When Alexandra Koch-Liu ’22 went to see The Royal Swedish Ballet’s live production of Swan Lake on her first birthday, her mom bought her a DVD of the performance. Before she had even learned how to walk, Koch-Liu watched the DVD every single day, imitating the agile movements of professional dancers.
“A lot of dancers have a phase when they [are] little. Many kids just sign up for ballet class or stuff like that, but then they quit. But for me, I exceeded that phase because I was so passionate about it,” said Koch-Liu.
Although Koch-Liu started ballet classes at the relatively late age of nine and struggled at first to develop flexibility, her technique quickly excelled. According to Koch-Liu, she began to grow complacent as she surpassed her peers, and ultimately learned the importance of constantly striving for excellence.
“Dance taught me professionalism. It has given me my work ethic. Because, especially with ballet, you’re basically trying to reach the unreachable perfection, so it’s always striving to be better because no matter how good you are, you can always go higher, [and] you can always turn more pirouettes,” said Koch-Liu.
Fellow dancer Victoria Zhou ’22 commented on Koch-Liu’s combination of both smooth, gradual motions and tough, direct movements in her dance. According to Zhou, the varied movements Koch-Liu takes on are what make her dancing captivating.
“I would say [Koch-Liu] has a very flowy type of dance style. I like how her moves all connect really well after another, and sometimes she plays with hard hitting moments which makes her style so nice to watch… Her play on speed makes it more dynamic,” said Zhou.
As a member of ADG (Andover Dance Group), Koch-Liu reflected on the different approaches to dance at Andover compared to at home in Berlin. Apart from being exposed to a diverse range of styles and more performance opportunities, she has also learned about choreographing since coming to Andover.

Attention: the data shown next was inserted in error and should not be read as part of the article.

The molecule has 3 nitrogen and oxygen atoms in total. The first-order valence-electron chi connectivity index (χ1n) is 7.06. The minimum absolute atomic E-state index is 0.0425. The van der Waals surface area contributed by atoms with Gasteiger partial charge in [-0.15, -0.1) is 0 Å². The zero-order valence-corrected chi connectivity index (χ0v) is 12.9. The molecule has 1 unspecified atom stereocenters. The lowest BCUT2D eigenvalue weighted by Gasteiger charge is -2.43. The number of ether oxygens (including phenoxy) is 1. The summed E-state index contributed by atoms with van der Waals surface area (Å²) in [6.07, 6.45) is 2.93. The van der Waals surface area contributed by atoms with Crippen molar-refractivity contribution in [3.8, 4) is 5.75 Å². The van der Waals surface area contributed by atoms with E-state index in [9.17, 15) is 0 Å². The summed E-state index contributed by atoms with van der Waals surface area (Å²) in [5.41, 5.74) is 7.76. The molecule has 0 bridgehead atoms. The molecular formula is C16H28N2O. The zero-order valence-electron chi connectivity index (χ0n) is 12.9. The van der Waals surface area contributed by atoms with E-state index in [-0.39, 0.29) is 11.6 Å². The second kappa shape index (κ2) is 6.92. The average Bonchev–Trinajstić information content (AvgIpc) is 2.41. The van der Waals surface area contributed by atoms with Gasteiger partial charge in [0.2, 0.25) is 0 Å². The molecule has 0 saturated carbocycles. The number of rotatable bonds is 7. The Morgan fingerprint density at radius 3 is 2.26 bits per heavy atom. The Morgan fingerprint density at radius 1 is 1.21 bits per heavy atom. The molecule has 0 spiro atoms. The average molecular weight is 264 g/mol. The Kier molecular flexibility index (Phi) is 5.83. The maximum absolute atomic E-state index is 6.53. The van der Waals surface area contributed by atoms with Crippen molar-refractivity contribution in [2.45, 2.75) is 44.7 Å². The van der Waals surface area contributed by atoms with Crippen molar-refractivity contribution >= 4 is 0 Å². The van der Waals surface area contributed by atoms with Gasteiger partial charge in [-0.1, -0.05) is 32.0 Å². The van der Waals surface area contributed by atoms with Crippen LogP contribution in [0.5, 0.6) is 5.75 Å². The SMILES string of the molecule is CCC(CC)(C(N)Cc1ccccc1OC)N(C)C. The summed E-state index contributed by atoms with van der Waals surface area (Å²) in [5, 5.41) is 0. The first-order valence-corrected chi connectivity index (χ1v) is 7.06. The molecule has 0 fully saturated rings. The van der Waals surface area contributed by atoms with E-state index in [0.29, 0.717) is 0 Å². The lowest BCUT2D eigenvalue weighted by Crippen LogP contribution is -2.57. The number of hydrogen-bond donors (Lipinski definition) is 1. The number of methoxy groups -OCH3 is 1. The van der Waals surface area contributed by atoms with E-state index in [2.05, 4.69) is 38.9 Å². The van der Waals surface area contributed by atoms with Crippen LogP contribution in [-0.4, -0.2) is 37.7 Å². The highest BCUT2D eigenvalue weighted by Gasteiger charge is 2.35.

“I think at Andover, the focus is a lot on creating choreography, [focusing] more on the creative aspect of dance instead of the technical. Back home, we focus a lot on technical training, flexibility, and turns. Andover focuses more on the general art form,” said Koch-Liu.
Koch-Liu also expressed the importance of finding a family within her dancing community, whether at home or at Andover. Madison Yuan ’23, another fellow dancer, described how Koch-Liu contributes to the dance groups she is a part of by bringing her passion and energy to every rehearsal.
“She definitely brings a lot of joy to dance, and she collaborates with others very well. And she definitely has a lot of great ideas to share every time,” said Yuan.
Koch-Liu is no stranger to the stage; according to her, she has developed confidence over the years under the pressure of audience scrutiny. While being a dancer requires some level of attention to the audience’s opinion, she believes it should not be a barrier to how she expresses herself in performances.
“…As a dancer, our feedback on how we do and everything comes from the crowd… Obviously, you care about what the audience thinks but it shouldn’t be the end of the world. I feel like a lot of times performing on stage [makes] you become tougher and more confident,” said Koch-Liu.